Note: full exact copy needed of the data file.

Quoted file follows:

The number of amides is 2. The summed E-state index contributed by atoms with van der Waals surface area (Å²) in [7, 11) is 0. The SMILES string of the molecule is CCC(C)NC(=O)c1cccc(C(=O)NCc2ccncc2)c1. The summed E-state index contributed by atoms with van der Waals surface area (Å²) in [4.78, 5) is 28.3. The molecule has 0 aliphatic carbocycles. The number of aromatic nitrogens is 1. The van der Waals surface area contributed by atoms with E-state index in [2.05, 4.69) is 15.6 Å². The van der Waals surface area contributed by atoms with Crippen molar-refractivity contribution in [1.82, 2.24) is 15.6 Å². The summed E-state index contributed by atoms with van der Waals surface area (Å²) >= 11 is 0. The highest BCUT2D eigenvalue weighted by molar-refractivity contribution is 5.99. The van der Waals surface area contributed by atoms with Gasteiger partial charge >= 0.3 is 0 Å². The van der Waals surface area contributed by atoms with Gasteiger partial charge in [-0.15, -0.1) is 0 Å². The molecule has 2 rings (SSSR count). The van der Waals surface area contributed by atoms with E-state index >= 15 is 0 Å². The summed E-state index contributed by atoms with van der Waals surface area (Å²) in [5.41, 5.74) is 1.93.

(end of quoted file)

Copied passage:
The number of amides is 2. The summed E-state index contributed by atoms with van der Waals surface area (Å²) in [7, 11) is 0. The SMILES string of the molecule is CCC(C)NC(=O)c1cccc(C(=O)NCc2ccncc2)c1. The summed E-state index contributed by atoms with van der Waals surface area (Å²) in [4.78, 5) is 28.3. The molecule has 0 aliphatic carbocycles. The number of aromatic nitrogens is 1. The van der Waals surface area contributed by atoms with E-state index in [2.05, 4.69) is 15.6 Å². The van der Waals surface area contributed by atoms with Crippen molar-refractivity contribution in [1.82, 2.24) is 15.6 Å². The summed E-state index contributed by atoms with van der Waals surface area (Å²) >= 11 is 0. The highest BCUT2D eigenvalue weighted by molar-refractivity contribution is 5.99. The van der Waals surface area contributed by atoms with Gasteiger partial charge >= 0.3 is 0 Å². The van der Waals surface area contributed by atoms with Gasteiger partial charge in [-0.15, -0.1) is 0 Å². The molecule has 2 rings (SSSR count). The van der Waals surface area contributed by atoms with E-state index >= 15 is 0 Å². The summed E-state index contributed by atoms with van der Waals surface area (Å²) in [5.41, 5.74) is 1.93.